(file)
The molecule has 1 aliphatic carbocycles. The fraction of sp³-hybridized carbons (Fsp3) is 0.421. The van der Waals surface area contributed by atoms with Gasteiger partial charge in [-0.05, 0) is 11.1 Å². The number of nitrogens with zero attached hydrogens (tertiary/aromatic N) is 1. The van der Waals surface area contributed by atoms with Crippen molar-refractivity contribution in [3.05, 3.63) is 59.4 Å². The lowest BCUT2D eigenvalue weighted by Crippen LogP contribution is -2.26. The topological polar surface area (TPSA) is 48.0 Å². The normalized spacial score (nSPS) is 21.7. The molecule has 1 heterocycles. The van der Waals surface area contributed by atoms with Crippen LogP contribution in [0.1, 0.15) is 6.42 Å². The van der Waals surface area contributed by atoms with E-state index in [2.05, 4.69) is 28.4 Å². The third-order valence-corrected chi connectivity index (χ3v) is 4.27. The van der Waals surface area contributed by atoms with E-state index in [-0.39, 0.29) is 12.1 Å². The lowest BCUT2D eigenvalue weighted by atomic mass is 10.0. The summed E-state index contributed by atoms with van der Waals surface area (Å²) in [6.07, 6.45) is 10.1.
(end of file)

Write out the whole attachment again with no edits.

The molecule has 1 aliphatic carbocycles. The fraction of sp³-hybridized carbons (Fsp3) is 0.421. The van der Waals surface area contributed by atoms with Gasteiger partial charge in [-0.05, 0) is 11.1 Å². The number of nitrogens with zero attached hydrogens (tertiary/aromatic N) is 1. The van der Waals surface area contributed by atoms with Crippen molar-refractivity contribution in [3.05, 3.63) is 59.4 Å². The lowest BCUT2D eigenvalue weighted by Crippen LogP contribution is -2.26. The topological polar surface area (TPSA) is 48.0 Å². The normalized spacial score (nSPS) is 21.7. The molecule has 1 heterocycles. The van der Waals surface area contributed by atoms with Crippen LogP contribution in [0.1, 0.15) is 6.42 Å². The van der Waals surface area contributed by atoms with E-state index in [2.05, 4.69) is 28.4 Å². The third-order valence-corrected chi connectivity index (χ3v) is 4.27. The van der Waals surface area contributed by atoms with E-state index in [-0.39, 0.29) is 12.1 Å². The lowest BCUT2D eigenvalue weighted by atomic mass is 10.0. The summed E-state index contributed by atoms with van der Waals surface area (Å²) in [6.07, 6.45) is 10.1.